Economic sentiment in Germany, as measured and published by ZEW, a research group, to gauge investors’ expectations for the future of the country's economy, climbed 7.4 points to 62.0 in December -- its highest reading since April 2006 -- suggesting that financial market participants are finishing the year in an upbeat mood.
The rise in the index was significantly higher than a consensus forecast of an uptick to a 55.0 reading. ZEW’s assessment of the current economic situation for Germany also rose in December by 3.7 points to 32.4 points.
“With respect to the year 2014, the surveyed financial market experts are quite optimistic,” ZEW President Clemens Fuest said in a statement on Tuesday. “Despite rather disappointing economic data released recently, the financial market experts expect the economic development in Germany and the Eurozone to improve further in 2014.”
For the 17-nation euro zone too, economic expectations surged in December, with the ZEW indicator gaining 8.1 points to hit 68.3 points. The indicator for the current economic situation in the euro zone gained 7.2 points to a level of negative 54.4 points.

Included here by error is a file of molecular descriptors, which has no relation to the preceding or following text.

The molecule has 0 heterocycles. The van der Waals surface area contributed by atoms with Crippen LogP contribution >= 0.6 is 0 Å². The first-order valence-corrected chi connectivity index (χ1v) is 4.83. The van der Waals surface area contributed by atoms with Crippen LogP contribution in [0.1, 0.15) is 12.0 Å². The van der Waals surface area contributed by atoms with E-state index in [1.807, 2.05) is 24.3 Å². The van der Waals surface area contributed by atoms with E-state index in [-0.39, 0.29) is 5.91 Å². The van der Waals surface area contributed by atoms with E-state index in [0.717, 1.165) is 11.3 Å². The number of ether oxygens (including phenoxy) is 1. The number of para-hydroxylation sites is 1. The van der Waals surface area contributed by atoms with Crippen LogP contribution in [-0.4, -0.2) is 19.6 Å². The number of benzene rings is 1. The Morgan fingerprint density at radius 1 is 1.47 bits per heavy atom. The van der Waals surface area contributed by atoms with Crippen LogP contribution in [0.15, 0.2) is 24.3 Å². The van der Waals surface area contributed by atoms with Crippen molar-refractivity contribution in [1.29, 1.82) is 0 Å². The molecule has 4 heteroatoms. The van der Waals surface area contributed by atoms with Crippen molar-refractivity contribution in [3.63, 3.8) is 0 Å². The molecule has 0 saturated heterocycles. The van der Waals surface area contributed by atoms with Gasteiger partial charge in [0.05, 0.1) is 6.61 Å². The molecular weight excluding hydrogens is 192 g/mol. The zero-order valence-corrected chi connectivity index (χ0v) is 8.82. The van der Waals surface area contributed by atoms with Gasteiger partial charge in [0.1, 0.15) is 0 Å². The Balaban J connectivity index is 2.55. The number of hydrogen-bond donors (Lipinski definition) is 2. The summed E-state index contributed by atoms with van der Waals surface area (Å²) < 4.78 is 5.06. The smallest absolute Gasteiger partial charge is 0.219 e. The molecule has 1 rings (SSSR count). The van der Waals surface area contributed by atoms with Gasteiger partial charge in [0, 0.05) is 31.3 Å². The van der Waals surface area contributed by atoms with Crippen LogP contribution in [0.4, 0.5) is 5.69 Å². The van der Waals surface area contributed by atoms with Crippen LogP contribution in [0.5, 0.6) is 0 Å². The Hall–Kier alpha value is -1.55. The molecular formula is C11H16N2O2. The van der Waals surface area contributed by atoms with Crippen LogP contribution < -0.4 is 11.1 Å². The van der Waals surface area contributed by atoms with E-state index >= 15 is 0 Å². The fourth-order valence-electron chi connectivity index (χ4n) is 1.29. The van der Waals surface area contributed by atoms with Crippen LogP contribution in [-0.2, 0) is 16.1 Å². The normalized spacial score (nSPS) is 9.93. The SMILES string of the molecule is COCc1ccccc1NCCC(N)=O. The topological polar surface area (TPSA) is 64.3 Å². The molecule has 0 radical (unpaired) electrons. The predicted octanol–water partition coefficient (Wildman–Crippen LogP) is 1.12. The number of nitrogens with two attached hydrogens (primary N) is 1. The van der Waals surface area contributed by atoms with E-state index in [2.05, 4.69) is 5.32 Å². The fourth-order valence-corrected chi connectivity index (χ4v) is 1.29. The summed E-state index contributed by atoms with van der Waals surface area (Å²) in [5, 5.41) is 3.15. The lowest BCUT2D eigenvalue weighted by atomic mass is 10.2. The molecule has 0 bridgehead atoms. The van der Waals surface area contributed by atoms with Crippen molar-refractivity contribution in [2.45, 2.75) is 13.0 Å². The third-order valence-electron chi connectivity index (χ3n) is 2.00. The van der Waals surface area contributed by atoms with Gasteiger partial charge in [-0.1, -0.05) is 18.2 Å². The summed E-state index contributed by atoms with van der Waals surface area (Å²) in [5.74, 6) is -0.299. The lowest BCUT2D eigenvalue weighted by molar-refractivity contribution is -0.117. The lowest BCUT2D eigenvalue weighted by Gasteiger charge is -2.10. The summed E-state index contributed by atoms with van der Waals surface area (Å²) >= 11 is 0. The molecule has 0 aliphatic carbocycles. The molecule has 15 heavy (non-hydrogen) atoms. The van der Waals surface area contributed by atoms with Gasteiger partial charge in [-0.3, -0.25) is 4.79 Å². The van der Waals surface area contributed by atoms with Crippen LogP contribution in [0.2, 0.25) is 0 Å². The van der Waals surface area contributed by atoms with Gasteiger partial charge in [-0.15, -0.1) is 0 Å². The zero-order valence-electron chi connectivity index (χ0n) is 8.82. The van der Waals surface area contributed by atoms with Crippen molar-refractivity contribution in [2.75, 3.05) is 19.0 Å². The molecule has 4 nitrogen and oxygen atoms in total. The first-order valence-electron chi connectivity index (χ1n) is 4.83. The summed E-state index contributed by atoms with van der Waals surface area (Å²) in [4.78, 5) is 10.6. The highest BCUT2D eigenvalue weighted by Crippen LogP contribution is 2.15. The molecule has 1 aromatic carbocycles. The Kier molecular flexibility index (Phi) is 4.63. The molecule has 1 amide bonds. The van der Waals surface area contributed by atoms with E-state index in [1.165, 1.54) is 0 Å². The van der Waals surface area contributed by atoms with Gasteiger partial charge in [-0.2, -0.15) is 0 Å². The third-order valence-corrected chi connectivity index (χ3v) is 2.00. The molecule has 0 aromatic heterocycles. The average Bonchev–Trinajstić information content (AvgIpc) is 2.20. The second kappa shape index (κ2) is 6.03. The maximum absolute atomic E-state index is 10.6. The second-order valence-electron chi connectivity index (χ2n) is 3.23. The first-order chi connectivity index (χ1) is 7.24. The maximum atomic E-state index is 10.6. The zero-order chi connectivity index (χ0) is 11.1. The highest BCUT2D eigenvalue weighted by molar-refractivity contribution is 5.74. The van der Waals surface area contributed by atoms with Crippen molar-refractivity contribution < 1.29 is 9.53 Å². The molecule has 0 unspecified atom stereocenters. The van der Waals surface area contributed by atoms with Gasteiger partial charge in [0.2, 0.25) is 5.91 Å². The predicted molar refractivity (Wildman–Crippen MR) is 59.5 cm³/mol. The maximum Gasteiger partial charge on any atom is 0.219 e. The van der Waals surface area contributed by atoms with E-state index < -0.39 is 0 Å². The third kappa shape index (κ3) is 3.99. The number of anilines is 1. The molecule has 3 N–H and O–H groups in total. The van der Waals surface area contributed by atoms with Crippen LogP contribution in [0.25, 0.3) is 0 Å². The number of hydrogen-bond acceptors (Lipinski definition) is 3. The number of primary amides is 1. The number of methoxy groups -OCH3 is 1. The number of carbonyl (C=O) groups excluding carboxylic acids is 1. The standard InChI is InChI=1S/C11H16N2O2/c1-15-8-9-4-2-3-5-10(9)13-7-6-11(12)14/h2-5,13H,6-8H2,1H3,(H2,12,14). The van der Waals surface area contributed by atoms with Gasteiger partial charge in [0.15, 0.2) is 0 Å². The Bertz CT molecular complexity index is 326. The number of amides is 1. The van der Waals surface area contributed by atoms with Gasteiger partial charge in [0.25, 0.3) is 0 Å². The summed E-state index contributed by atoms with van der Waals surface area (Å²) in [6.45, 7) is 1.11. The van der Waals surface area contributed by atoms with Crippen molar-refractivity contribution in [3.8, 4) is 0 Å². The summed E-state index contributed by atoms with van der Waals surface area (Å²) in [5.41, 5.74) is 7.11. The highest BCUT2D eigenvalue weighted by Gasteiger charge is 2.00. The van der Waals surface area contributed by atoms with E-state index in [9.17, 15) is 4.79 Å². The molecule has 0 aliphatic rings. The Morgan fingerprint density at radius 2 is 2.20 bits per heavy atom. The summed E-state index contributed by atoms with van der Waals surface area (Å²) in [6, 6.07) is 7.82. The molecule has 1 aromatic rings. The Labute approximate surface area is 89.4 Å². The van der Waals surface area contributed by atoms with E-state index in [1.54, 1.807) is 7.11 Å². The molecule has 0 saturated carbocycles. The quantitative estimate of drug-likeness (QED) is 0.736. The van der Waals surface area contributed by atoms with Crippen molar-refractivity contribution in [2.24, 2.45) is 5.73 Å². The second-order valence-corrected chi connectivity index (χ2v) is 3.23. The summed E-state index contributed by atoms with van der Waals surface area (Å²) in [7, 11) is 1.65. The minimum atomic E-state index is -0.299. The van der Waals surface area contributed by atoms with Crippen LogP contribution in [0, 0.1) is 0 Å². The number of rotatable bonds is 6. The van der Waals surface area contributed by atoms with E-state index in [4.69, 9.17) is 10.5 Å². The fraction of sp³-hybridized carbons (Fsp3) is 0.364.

“These surveys always need to be treated with some caution and have been generally over-optimistic in recent months,” Jonathan Loynes, chief European economist at Capital Economics, said in a note. “The drop in German industrial production in October tentatively suggests that GDP growth is unlikely to accelerate in Q4 from the modest 0.3% gain seen in Q3. Still, the gains in the surveys seen in recent months support our view that German GDP growth is likely to pick up somewhat in 2014, perhaps to about 1.5%.”
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Annual consumer price inflation in the euro zone rose to 0.9 percent in November, up from 0.7 percent in October, unchanged from a flash estimate and significantly below the European Central Bank, or ECB’s inflation ceiling of 2 percent, for the tenth consecutive month, data released by Eurostat on Tuesday showed.
Core inflation on a yearly basis in the euro zone was pegged at 0.9 percent in November, up from 0.8 percent recorded in October, but lower than 1 percent forecast by analysts. On a monthly basis, consumer prices dropped by 0.1 percent as expected, unchanged from the rate of decline recorded in the previous month.